Living Well Doesn’t Have to Be Expensive or Hard

“I definitely feel like this saved my life.”

As downtown Baton Rouge basked in the sunlight on Saturday, May 14, William and Vicki Sutton were cooling off with Italian ice in between screenings at Mary Bird Perkins Cancer Center’s Live Well Baton Rouge event. The annual day of wellness includes free cancer screenings and other health resources. The sweet treat may have been perfect on this warm day, but the couple attended the event to take advantage of multiple screenings after a previous Cancer Center proved valuable for William.

Three months before Live Well Baton Rouge, William went to his first-ever community screening event, a partnership between the Cancer Center and Pennington Biomedical Research Center. He recently began feeling an itching sensation on his back between his shoulders. At the February screening, a navigator determined the area that itched wasn’t a problem but noticed a concerning spot nearby and recommended a biopsy.

“When they found it, my thought process was ‘wow, I hadn’t thought that I had anything,’” William recalled.

Biopsy results showed the newly-found spot was melanoma in situ, also known as stage zero melanoma. William was warned that if he didn’t have the area in question removed, it could grow into something worse.

“I consider it a blessing,” William said of the nurse navigator identifying the spot, previously unbeknownst to him.

The screening that caught the skin cancer was of tremendous benefit for the couple, not just because it found the abnormality, but because it was easily accessible and free of charge, as is the case with all Mary Bird Perkins’ Prevention on the Go   screenings. This was especially important to William, as he like so many other Americans are without health insurance.

“We would not have been able to get screened otherwise,” William said. “Being on a low-fixed budget and with a lack of insurance, it’s definitely a lifeline.”

With surgery quickly scheduled to remove the melanoma, the pair living in Pride, La. kept their eyes peeled for upcoming Cancer Center community events, now knowing firsthand how vital routine cancer screenings can be. That’s what brought them to Live Well Baton Rouge.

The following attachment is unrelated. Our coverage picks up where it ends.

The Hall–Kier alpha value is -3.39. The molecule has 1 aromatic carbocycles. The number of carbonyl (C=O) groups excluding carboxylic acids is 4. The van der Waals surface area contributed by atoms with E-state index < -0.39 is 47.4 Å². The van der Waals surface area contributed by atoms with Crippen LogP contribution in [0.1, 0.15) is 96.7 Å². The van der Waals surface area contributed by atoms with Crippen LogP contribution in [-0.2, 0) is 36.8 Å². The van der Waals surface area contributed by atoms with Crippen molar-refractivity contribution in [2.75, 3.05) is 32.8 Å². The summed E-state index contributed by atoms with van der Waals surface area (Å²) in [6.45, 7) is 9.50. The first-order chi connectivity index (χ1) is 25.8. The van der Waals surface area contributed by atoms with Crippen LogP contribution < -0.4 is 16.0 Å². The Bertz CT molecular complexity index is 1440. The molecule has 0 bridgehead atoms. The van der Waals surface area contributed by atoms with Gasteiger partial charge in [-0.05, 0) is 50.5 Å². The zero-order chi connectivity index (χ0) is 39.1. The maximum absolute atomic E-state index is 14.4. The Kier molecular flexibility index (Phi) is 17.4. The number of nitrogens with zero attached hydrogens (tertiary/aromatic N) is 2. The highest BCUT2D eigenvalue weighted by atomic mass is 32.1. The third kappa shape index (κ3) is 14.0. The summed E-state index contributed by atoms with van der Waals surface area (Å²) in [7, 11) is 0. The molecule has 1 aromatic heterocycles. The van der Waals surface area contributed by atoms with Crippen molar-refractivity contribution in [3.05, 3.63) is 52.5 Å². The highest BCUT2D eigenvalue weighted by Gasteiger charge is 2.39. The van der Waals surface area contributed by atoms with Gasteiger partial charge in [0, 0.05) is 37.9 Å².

The couple spent several hours at the street fair-style event, taking advantage of several early detection and prevention resources. William signed up for a prostate exam while Vicky took part in biometric screenings and glucose tests provided by Baton Rouge General. She also scheduled a mammogram later this year, when she will be eligible.

Vicki and William Sutton At Live Well Baton Rouge
Vicki and William Sutton At Live Well Baton Rouge


At Live Well Baton Rouge, nearly 150 participants received 260 screenings for multiple types of cancer, including breast, prostate, colorectal, and skin cancers, with 13 requiring additional patient navigation. Nearly 48 percent of participants reported never having received a cancer screening.

And like William, 67% of those screened were uninsured.

“William’s case, among countless others over the years, serves as a prime example of why Mary Bird Perkins’ free community cancer screenings, made possible by the generosity of the community, are so crucial,” said Heather Johnson, director, early detection and outreach, Mary Bird Perkins Cancer Center. “Through these community events and the Prevention on the Go program, we can provide early detection services to those who might otherwise not have access.”

Ten days after Live Well Baton Rouge, William underwent surgery to remove the melanoma spot. After receiving a pathology report, his doctor said the cancer had become stage two melanoma in the three months between detection and surgery. The original spot had started growing, and had William not had the area, which was about 5 centimeters by 3 centimeters and 3 centimeters in-depth, removed, it may have traveled to his lymph nodes. 

“I’m just as happy as I can be right now, William said. “I definitely feel like this saved my life.”

Now, with a clean bill of health, William is focused on keeping it that way. One way he and Vicki plan to do that is to keep up with routine exams and annual screenings through Mary Bird Perkins. He’s also encouraging others in his situation who may be inclined to ignore signs or skip out on cancer screenings due to a lack of insurance to do what he did.

“Absolutely, everyone that is going to be eligible for screenings should take full advantage of these opportunities, William said.

For more information on upcoming screenings in your area, visit